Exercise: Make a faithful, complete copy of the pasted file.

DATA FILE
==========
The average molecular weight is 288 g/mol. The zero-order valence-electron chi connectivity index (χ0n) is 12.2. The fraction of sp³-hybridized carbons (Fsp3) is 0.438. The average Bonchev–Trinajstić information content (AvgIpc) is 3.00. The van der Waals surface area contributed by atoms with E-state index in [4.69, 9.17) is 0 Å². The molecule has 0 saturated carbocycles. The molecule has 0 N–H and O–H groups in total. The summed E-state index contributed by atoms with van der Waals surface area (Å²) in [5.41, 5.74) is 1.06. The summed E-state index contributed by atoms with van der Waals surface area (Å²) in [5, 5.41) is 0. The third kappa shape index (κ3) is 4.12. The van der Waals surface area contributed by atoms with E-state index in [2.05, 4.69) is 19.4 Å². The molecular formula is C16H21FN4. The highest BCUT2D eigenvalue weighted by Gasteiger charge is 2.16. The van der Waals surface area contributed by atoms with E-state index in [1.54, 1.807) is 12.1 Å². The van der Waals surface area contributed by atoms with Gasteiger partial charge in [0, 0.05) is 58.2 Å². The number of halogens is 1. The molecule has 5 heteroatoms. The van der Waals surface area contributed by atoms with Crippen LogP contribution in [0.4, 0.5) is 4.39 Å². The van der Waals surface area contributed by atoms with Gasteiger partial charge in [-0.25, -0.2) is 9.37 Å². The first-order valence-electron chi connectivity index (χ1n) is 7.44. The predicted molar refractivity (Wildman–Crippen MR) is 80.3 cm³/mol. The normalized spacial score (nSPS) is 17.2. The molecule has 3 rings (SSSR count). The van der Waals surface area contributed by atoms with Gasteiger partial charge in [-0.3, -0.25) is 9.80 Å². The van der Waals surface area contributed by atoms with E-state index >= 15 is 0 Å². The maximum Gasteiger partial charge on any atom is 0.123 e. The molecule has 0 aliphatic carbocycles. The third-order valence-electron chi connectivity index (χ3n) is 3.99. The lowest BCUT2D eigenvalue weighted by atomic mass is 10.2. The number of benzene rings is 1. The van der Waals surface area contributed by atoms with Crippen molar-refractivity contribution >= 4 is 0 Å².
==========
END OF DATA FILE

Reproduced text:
The average molecular weight is 288 g/mol. The zero-order valence-electron chi connectivity index (χ0n) is 12.2. The fraction of sp³-hybridized carbons (Fsp3) is 0.438. The average Bonchev–Trinajstić information content (AvgIpc) is 3.00. The van der Waals surface area contributed by atoms with E-state index in [4.69, 9.17) is 0 Å². The molecule has 0 saturated carbocycles. The molecule has 0 N–H and O–H groups in total. The summed E-state index contributed by atoms with van der Waals surface area (Å²) in [5.41, 5.74) is 1.06. The summed E-state index contributed by atoms with van der Waals surface area (Å²) in [5, 5.41) is 0. The third kappa shape index (κ3) is 4.12. The van der Waals surface area contributed by atoms with E-state index in [2.05, 4.69) is 19.4 Å². The molecular formula is C16H21FN4. The highest BCUT2D eigenvalue weighted by Gasteiger charge is 2.16. The van der Waals surface area contributed by atoms with E-state index in [1.54, 1.807) is 12.1 Å². The van der Waals surface area contributed by atoms with Gasteiger partial charge in [0, 0.05) is 58.2 Å². The number of halogens is 1. The molecule has 5 heteroatoms. The van der Waals surface area contributed by atoms with Crippen LogP contribution in [0.4, 0.5) is 4.39 Å². The van der Waals surface area contributed by atoms with Gasteiger partial charge in [-0.25, -0.2) is 9.37 Å². The first-order valence-electron chi connectivity index (χ1n) is 7.44. The predicted molar refractivity (Wildman–Crippen MR) is 80.3 cm³/mol. The normalized spacial score (nSPS) is 17.2. The molecule has 3 rings (SSSR count). The van der Waals surface area contributed by atoms with Gasteiger partial charge in [-0.3, -0.25) is 9.80 Å². The van der Waals surface area contributed by atoms with E-state index >= 15 is 0 Å². The maximum Gasteiger partial charge on any atom is 0.123 e. The molecule has 0 aliphatic carbocycles. The third-order valence-electron chi connectivity index (χ3n) is 3.99. The lowest BCUT2D eigenvalue weighted by atomic mass is 10.2. The number of benzene rings is 1. The van der Waals surface area contributed by atoms with Crippen molar-refractivity contribution >= 4 is 0 Å².